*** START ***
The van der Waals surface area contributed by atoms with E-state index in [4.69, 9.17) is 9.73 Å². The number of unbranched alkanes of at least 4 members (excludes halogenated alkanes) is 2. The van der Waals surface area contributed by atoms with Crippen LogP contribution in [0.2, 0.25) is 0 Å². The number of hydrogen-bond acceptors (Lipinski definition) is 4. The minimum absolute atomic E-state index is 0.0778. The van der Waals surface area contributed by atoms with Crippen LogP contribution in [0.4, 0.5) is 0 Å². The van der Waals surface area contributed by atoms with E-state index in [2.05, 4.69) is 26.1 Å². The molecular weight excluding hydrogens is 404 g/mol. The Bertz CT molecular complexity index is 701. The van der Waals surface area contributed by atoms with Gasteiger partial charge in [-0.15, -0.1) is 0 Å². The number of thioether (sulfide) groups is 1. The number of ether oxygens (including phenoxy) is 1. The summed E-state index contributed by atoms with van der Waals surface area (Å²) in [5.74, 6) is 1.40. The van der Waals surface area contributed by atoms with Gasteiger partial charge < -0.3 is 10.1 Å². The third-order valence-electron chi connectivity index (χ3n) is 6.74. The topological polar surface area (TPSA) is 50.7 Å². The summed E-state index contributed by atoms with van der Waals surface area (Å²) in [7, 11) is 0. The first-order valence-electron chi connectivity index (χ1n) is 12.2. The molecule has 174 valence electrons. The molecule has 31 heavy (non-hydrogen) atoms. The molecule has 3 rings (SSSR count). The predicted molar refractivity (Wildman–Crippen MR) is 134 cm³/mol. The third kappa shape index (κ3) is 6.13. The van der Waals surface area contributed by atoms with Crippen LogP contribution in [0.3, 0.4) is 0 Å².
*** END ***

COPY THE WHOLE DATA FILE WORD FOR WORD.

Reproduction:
The van der Waals surface area contributed by atoms with E-state index in [4.69, 9.17) is 9.73 Å². The number of unbranched alkanes of at least 4 members (excludes halogenated alkanes) is 2. The van der Waals surface area contributed by atoms with Crippen LogP contribution in [0.2, 0.25) is 0 Å². The number of hydrogen-bond acceptors (Lipinski definition) is 4. The minimum absolute atomic E-state index is 0.0778. The van der Waals surface area contributed by atoms with Crippen LogP contribution in [0.4, 0.5) is 0 Å². The van der Waals surface area contributed by atoms with E-state index in [2.05, 4.69) is 26.1 Å². The molecular weight excluding hydrogens is 404 g/mol. The Bertz CT molecular complexity index is 701. The van der Waals surface area contributed by atoms with Gasteiger partial charge in [-0.15, -0.1) is 0 Å². The number of thioether (sulfide) groups is 1. The number of ether oxygens (including phenoxy) is 1. The summed E-state index contributed by atoms with van der Waals surface area (Å²) in [5.74, 6) is 1.40. The van der Waals surface area contributed by atoms with Gasteiger partial charge < -0.3 is 10.1 Å². The third-order valence-electron chi connectivity index (χ3n) is 6.74. The topological polar surface area (TPSA) is 50.7 Å². The summed E-state index contributed by atoms with van der Waals surface area (Å²) in [7, 11) is 0. The first-order valence-electron chi connectivity index (χ1n) is 12.2. The molecule has 174 valence electrons. The molecule has 31 heavy (non-hydrogen) atoms. The molecule has 3 rings (SSSR count). The predicted molar refractivity (Wildman–Crippen MR) is 134 cm³/mol. The third kappa shape index (κ3) is 6.13. The van der Waals surface area contributed by atoms with Crippen LogP contribution in [0.3, 0.4) is 0 Å².